Though body cameras seem like a surefire way to catch what happens between the police and the public, Florida lawmakers recently agreed to limit how much can be seen.
As reported by the Tampa Bay Times, Gov. Rick Scott signed a bill last week to exempt body-camera footage taken inside a home, hospital, mental health institution or any location where privacy is “reasonably expected” from public record laws, allowing only law enforcement or those in the video to release the footage.
While privacy is certainly an issue with the widespread use of body cameras, this approach provides officers too much license to hide information when the purpose of body cameras is to make police relations more transparent.
This seems like a small change in comparison to the larger criticisms against body cameras. They aren’t backed by everyone simply because of the limited evidence to show they do improve transparency. For instance, when there was video evidence taken by a bystander to prove NYPD Officer Daniel Pantaleo put Eric Garner in a fatal chokehold, a grand jury still decided not to indict him. This was an example of officer accountability at its worst.
Yet, body cameras do have their place.
As found in a University of Cambridge study on the Rialto Police Department in California last year, reports on officers’ use of force dropped by 60 percent. On top of that, the department received 88 percent less citizen complaints against officers in the year the study was conducted.
Despite being the only leading study on body cameras, along with the lack of sufficient evidence to show they provide a “net benefit” to policing, as mentioned in the Atlantic, this study does show the odds of body cameras actually working.
Though body cameras do not fix the problem of police brutality, one argument, as noted by Slate, suggests their value doesn’t necessarily lay in what is recorded, but in what is not recorded, since they play a role in the prevention of the use of force.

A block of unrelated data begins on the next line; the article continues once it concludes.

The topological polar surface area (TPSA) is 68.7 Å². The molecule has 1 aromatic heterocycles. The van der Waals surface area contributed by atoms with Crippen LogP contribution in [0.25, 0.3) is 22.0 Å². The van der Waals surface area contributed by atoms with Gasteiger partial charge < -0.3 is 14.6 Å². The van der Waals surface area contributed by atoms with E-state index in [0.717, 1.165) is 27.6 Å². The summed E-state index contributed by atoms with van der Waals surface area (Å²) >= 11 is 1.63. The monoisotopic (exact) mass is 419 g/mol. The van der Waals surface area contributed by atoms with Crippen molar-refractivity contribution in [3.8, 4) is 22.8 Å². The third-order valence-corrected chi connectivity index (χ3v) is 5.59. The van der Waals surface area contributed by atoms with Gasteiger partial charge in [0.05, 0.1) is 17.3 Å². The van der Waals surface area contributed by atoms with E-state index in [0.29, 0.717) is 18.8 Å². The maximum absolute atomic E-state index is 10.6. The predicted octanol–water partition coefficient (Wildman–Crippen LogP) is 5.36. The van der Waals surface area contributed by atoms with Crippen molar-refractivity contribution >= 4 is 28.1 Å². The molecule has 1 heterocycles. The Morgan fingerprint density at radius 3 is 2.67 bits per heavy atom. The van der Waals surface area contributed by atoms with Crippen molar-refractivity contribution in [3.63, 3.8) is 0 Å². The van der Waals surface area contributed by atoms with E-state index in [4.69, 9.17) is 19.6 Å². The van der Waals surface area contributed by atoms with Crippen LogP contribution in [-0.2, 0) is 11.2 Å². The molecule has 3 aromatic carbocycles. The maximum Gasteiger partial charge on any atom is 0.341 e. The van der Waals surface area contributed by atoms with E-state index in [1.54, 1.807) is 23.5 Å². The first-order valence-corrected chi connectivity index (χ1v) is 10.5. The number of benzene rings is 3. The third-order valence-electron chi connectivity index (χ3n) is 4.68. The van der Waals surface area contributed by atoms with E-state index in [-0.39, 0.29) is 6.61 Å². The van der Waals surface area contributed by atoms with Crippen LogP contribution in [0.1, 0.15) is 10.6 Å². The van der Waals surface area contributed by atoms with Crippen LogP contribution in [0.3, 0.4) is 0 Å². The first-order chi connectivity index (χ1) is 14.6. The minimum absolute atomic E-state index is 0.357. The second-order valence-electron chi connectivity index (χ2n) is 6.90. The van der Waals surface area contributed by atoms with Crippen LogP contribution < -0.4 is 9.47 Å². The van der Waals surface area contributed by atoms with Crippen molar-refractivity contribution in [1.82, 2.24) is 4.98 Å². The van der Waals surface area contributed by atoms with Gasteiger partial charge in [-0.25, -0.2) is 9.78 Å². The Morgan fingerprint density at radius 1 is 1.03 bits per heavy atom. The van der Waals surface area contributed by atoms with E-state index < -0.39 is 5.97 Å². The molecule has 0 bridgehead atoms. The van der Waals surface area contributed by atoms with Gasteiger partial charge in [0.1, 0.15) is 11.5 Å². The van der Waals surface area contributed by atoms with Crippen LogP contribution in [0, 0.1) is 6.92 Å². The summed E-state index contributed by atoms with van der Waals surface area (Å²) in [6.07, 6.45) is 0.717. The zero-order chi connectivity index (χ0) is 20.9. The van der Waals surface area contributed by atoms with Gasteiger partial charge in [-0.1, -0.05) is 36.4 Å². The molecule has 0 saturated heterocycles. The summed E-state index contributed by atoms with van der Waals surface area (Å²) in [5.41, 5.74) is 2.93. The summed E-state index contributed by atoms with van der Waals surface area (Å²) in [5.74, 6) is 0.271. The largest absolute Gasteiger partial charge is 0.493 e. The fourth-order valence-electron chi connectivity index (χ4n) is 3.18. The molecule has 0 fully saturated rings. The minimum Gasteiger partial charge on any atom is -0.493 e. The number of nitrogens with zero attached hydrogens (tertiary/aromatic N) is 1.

The question then becomes the role privacy plays in all of this. While the recently-signed bill states the need for privacy outweighs public benefit, there are ways to provide both privacy and full disclosure.
As noted by the American Civil Liberties Union (ACLU), continuous recording, as opposed to recording that would give officers license to turn cameras on and off, would subject anyone to mass surveillance, especially in areas with highly-populated public streets. Hence, the Legislature could argue that any recording is an invasion of privacy.
While privacy is a valid concern, the new law provides law enforcement too much control in sharing videos.
Instead, as the ACLU noted, parts of a video could be blurred or the audio distorted to maintain privacy. Or, before entering private properties, officers could give notice that they are recording.
The policies and expectations for body cameras are anything but uniform throughout the country, and there’s still a long way to go in figuring out the best way to use them and how much control law enforcement should have over their footage. But with this new law, it’s clear Florida still has work to do.